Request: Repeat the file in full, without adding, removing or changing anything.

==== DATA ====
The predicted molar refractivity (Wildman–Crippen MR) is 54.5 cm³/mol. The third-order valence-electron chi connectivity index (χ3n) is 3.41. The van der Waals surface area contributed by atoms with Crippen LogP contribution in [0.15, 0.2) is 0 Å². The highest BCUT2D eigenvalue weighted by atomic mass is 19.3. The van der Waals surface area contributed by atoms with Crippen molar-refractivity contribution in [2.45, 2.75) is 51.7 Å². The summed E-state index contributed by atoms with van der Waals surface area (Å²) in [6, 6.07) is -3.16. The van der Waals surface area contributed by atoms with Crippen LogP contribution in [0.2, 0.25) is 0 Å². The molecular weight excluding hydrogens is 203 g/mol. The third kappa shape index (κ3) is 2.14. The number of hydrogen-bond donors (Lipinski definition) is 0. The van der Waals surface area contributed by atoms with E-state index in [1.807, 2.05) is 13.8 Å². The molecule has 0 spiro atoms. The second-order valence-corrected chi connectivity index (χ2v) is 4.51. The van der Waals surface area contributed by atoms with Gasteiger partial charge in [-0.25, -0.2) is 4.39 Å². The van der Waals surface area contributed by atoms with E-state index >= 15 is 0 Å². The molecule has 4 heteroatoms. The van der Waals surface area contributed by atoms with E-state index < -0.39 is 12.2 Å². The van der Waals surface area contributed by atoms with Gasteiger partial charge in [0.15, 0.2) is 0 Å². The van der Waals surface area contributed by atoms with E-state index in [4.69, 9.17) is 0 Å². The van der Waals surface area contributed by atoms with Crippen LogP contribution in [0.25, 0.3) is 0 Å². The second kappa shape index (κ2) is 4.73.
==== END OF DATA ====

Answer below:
The predicted molar refractivity (Wildman–Crippen MR) is 54.5 cm³/mol. The third-order valence-electron chi connectivity index (χ3n) is 3.41. The van der Waals surface area contributed by atoms with Crippen LogP contribution in [0.15, 0.2) is 0 Å². The highest BCUT2D eigenvalue weighted by atomic mass is 19.3. The van der Waals surface area contributed by atoms with Crippen molar-refractivity contribution in [2.45, 2.75) is 51.7 Å². The summed E-state index contributed by atoms with van der Waals surface area (Å²) in [6, 6.07) is -3.16. The van der Waals surface area contributed by atoms with Crippen LogP contribution in [0.2, 0.25) is 0 Å². The molecular weight excluding hydrogens is 203 g/mol. The third kappa shape index (κ3) is 2.14. The number of hydrogen-bond donors (Lipinski definition) is 0. The van der Waals surface area contributed by atoms with E-state index in [1.807, 2.05) is 13.8 Å². The molecule has 0 spiro atoms. The second-order valence-corrected chi connectivity index (χ2v) is 4.51. The van der Waals surface area contributed by atoms with Gasteiger partial charge in [-0.25, -0.2) is 4.39 Å². The van der Waals surface area contributed by atoms with E-state index >= 15 is 0 Å². The molecule has 4 heteroatoms. The van der Waals surface area contributed by atoms with E-state index < -0.39 is 12.2 Å². The van der Waals surface area contributed by atoms with Gasteiger partial charge in [0.15, 0.2) is 0 Å². The van der Waals surface area contributed by atoms with E-state index in [4.69, 9.17) is 0 Å². The van der Waals surface area contributed by atoms with Crippen LogP contribution in [0.25, 0.3) is 0 Å². The second kappa shape index (κ2) is 4.73.